With each passing year the currency fell in value to ever more absurd depths until by November 1923 an ounce of gold - which had cost 170 Marks only five years previously - was trading at 87,000,000,000,000 Marks per ounce. Silver saw similar price gains (see chart) - or rather to put it more accurately silver too remained a store of value and maintained purchasing power as the currency collapsed.
Amid tense negotiations between Greek PM Tsipras, the IMF, and EU creditors, some officials say the chances of an agreement have increased materially since Yanis Varoufakis was sidelined after infuriating his eurozone counterparts in Riga last month. Now, just when there appeared to be some hope that Athens may avert a catastrophic default, Varoufakis has reportedly distributed a new "blueprint" for Greece that has little in common with the plan advanced by the country's reshuffled negotiating team.
According to Bloomberg, the Greek government is €400 million short of the amount needed for payment of pensions and salaries this month, citing a Kathimerini report. Surprisingly, this takes place even as Greece’s IKA, OGA pension funds have been informed by the government that amount needed for payment of pensions will be deposited today, while the Greece’s OAEE pension fund has said payment of pensions won’t be a problem. In other words, someone is not telling the truth: either there is enough money or there isn't. And if the latter case is valid, then either the government or the pensions are now openly lying to the population.
Finance Minister Hans Joerg Schelling has said repeatedly that the Austrian government isn’t liable to cover Carinthia’s guarantees." Herr Schelling's warning is about to be tested. Yesterday, Carinthia officially asked Vienna for financial support. The spokeswoman said Carinthia would run out of money in June without help, confirming local media reports. No Austrian province has ever gone bankrupt and there is no legislation on how to handle such an event.
Here we are, just barely into our first earnings season without the incessantly added fuel provided by QE and the markets are stumbling. At times on Friday the indexes were hovering near the possibility of posting 2% losses going into the weekend. In today’s media mindset of “everything is awesome.” That’s near – unthinkable. No Fed speaker saved the day; no HFT-induced ramp came to the rescue... Maybe it’s because all ammo (and there has been no silver bullet more powerful of late than a Central Banker press conference) is being reserved for a much larger crisis looming on the horizon (i.e. Greece and all its tenuous implications calling for an “All hands on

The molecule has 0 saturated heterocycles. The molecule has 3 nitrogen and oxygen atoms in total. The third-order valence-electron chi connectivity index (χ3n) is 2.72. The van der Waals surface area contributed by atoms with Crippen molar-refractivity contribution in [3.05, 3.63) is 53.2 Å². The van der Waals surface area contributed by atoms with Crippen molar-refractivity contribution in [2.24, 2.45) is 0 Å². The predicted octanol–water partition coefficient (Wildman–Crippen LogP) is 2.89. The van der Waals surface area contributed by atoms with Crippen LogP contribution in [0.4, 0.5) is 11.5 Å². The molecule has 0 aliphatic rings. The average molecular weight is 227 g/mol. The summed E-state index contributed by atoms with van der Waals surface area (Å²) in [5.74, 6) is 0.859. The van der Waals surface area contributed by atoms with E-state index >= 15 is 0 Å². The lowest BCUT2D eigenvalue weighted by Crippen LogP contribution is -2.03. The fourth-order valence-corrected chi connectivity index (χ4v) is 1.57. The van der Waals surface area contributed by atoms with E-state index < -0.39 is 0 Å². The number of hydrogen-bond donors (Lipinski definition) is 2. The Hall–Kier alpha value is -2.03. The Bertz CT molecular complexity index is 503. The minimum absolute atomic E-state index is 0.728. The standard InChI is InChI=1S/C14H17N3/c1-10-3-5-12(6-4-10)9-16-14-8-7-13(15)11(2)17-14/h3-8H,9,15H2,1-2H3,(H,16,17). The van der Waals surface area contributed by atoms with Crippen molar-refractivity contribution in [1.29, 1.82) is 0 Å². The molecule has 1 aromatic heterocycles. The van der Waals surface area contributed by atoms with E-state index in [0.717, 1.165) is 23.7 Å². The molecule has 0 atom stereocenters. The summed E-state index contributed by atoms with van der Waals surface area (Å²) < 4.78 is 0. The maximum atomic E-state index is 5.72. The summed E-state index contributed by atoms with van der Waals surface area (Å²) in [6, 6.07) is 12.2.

printing presses deck, battle stations” response).
Confidence in the system likely hangs by a much thinner thread than is currently widely perceived. Since “risk asset” prices are soaring in much of Europe, the underlying currents of suspicion are well masked, but that certainly doesn’t mean they don’t exist. While we believe that central bank and regulatory interventions in the market are a major reason why so many bond yields have dropped into negative territory, the role played by distrust in the banking system is probably quite large as well – a suspicion that seems to be confirmed by the strength of the euro-denominated gold price.
In a critical disclosure this past Friday which quietly flew under everyone's radar, the Bundesbank director responsible for bank supervision, Andreas Dombret, who is also a member of the board of the European Central Bank’s Single Supervisory Mechanism told Bloomberg in an interview in Johannesburg that "German banks should expect to lose at least half of their investments in bonds of Austrian bad bank Heta Asset Resolution AG and make the appropriate provisions... I think this situation has to be taken seriously by the German banks... if I were to put a number on this I would say it should be a minimum of a 50 percent provision for potential losses."